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11 Tips for Practice Time

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Now that you've established your desire to learn how to play a musical instrument, the next step is to fully commit to it. Any successful musician will tell you that in order to excel in your instrument you should continually practice. Here are some tips to keep in mind before, during and after every practice session.

1. Aim to practice everyday

Violinist practicing
PhotoAlto - Michele Constantini/Brand X Pictures/Getty Images
Even the best musicians strive to practice their instrument daily. Make practice a part of your daily routine. Determine when is the best time for you to practice. If you like practicing in the morning, get up at least an hour early so that you won't be late for work. If you're an evening person, do your practice before going to bed or before you become sleepy. If you skip a practice day, don't worry, but do try to make up for the missed practice session by extending your practice time for at least 5 minutes for your next session.

2. Never forget your finger exercises and warm-ups

Finger exercises and other form of warm-ups are crucial if you want to be a good player. Not only will it make your hands and fingers more flexible, it will also reduce the danger of injuries. Every instrument player must do warm-ups first before playing or performing. You won't run a marathon without stretching first, right? The same principle applies to playing an instrument.

3. Practice for at least 20 minutes daily

Why 20 minutes? I find that this is a manageable time for beginners, it's not too short that you get nothing done and not too long that you end up feeling bored. When I say 20 minutes it refers to the lesson proper itself. Devote 5 minutes for warm-ups and 5 minutes for cool downs, just like a regular exercise. That means you must set aside at least 30 minutes a day for practice sessions. That's not too long, right? You can spend longer than that falling in line at a check-out counter. As your interest grows you'll find that your daily practice time will also extend.

4. Listen to your body

Sometimes musicians forget the importance of being fit not only in mind but also in body. If you're straining to read the music sheet in front of you, do have your eyes checked. If you're having trouble deciphering tones coming from your instrument, consider having an ear exam. If your back hurts every time you sit down to practice, determine if this has something to do with posture. Listen to your body; if it feels something is not quite right, schedule a check-up as soon as possible.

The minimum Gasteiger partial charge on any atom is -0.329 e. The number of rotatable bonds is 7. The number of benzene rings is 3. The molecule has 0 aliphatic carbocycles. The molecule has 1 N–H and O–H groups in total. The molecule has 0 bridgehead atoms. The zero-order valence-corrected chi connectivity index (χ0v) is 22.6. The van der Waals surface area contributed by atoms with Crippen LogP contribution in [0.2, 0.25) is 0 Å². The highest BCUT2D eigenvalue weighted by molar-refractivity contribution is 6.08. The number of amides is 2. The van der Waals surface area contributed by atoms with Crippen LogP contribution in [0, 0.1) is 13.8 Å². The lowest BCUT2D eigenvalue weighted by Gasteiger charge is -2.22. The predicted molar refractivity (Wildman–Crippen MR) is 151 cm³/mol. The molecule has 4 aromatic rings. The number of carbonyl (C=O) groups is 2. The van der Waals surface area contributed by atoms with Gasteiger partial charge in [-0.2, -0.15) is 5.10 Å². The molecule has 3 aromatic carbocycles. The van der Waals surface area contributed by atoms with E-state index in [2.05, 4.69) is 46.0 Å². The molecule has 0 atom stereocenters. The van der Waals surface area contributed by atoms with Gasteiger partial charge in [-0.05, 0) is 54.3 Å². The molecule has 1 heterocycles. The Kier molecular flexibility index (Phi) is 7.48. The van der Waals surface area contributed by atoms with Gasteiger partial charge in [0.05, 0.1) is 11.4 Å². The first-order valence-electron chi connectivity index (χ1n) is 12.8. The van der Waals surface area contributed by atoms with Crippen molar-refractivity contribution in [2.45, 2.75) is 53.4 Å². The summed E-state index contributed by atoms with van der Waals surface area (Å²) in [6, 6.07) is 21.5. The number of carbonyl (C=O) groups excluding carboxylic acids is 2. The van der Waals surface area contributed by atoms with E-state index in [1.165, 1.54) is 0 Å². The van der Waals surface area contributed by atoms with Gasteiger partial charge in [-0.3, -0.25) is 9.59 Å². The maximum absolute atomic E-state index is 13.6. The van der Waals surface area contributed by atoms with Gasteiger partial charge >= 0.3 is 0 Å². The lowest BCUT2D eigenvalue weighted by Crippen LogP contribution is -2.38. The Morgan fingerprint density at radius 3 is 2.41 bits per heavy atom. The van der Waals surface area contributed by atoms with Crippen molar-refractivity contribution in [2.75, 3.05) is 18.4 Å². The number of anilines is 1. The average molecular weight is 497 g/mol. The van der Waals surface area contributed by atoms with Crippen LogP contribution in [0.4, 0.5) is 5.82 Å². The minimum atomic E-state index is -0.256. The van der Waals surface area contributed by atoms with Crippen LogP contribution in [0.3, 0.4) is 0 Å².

5. Make your practice area comfortable

Is your seat comfortable? Is the room well ventilated? Is there proper lighting? Make sure that your practice area is comfortable and free from distractions so you can concentrate. Also, consider adjusting your practice schedule depending on the time of year. For example, during summer when the temperature is hotter, you can schedule your practice in the mornings when it's cooler. During winter and if possible, set your practice time in the afternoons when it's warmer.

6. Remember, it's not a race

Keep in mind that each person learns at varying speeds, some are quick learners while others take time to progress. Don't be ashamed if you feel you're progressing slower than your classmates. Remember the story of the tortoise and the hare? Keep that in mind when you're having self-doubts. The best musicians reached their level of success through determination and patience. It is not about how quickly you learned to play a music piece; it is about playing from your heart.

7. Be open to your teacher

If you're taking individual or group lessons make sure that you communicate with your teacher. Consult your teacher if there's an area you're struggling with or if there's something you don't fully comprehend. Your teacher is your ally, she is there to help you. Be open and don't feel embarrassed to approach your music teacher if you're having difficulty about a certain lesson or music piece.

8. Take care of your instrument

Your musical instrument will serve as your friend and partner as you continue your studies. It isn't enough that you're a good player, you must also have an instrument that is of good quality and in top condition. Take care of your instrument; if you feel it's starting to have problems, don't wait and have it checked immediately.

9. Reward yourself

If you've just learned a piece you've previously had trouble with, by all means, reward yourself. You don't have to splurge, just doing something you particularly enjoy is a reward in itself. Grab a latte at your favorite coffee place, rent a movie, get a pedicure, etc. Rewarding yourself will give you a moral boost and further inspire you to learn.

10. It's okay to have fun

We all want to be good at something but for me loving what you do is more important. Never forget that despite all the hardwork you will and are facing, playing a musical instrument is enjoyable. As you improve, your love and enjoyment of music will also grow. You are embarking on a wondrous journey, have fun!

11. Get your equipment ready

Before each practice session, make sure all the materials you will need are prepared and within easy reach. Aside from your musical instrument of course, here are other things you can use during your practice sessions

  • metronome
  • tuner
  • method books/sheet music
  • music stand
  • instrument stand
  • CD player to play along with

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